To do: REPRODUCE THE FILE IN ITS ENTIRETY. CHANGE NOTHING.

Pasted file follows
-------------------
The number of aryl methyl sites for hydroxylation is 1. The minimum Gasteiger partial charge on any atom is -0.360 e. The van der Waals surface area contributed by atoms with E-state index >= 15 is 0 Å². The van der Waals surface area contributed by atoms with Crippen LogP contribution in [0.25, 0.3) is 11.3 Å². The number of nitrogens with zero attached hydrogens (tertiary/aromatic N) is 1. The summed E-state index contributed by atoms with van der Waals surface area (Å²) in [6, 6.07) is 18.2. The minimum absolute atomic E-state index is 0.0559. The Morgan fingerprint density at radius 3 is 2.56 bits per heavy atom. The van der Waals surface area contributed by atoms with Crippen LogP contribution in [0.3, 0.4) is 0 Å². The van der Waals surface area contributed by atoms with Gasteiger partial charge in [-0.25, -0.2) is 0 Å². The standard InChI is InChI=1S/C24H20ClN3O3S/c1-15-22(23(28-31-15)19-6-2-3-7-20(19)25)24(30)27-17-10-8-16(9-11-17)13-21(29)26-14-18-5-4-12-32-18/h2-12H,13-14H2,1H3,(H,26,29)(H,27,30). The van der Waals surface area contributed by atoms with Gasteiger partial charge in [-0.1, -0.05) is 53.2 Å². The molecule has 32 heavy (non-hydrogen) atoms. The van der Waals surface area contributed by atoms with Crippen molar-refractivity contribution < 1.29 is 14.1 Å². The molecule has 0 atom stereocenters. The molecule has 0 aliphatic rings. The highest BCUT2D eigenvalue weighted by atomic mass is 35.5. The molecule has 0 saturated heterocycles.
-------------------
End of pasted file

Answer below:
The number of aryl methyl sites for hydroxylation is 1. The minimum Gasteiger partial charge on any atom is -0.360 e. The van der Waals surface area contributed by atoms with E-state index >= 15 is 0 Å². The van der Waals surface area contributed by atoms with Crippen LogP contribution in [0.25, 0.3) is 11.3 Å². The number of nitrogens with zero attached hydrogens (tertiary/aromatic N) is 1. The summed E-state index contributed by atoms with van der Waals surface area (Å²) in [6, 6.07) is 18.2. The minimum absolute atomic E-state index is 0.0559. The Morgan fingerprint density at radius 3 is 2.56 bits per heavy atom. The van der Waals surface area contributed by atoms with Crippen LogP contribution in [0.3, 0.4) is 0 Å². The van der Waals surface area contributed by atoms with Gasteiger partial charge in [-0.25, -0.2) is 0 Å². The standard InChI is InChI=1S/C24H20ClN3O3S/c1-15-22(23(28-31-15)19-6-2-3-7-20(19)25)24(30)27-17-10-8-16(9-11-17)13-21(29)26-14-18-5-4-12-32-18/h2-12H,13-14H2,1H3,(H,26,29)(H,27,30). The van der Waals surface area contributed by atoms with Gasteiger partial charge in [-0.1, -0.05) is 53.2 Å². The molecule has 32 heavy (non-hydrogen) atoms. The van der Waals surface area contributed by atoms with Crippen molar-refractivity contribution < 1.29 is 14.1 Å². The molecule has 0 atom stereocenters. The molecule has 0 aliphatic rings. The highest BCUT2D eigenvalue weighted by atomic mass is 35.5. The molecule has 0 saturated heterocycles.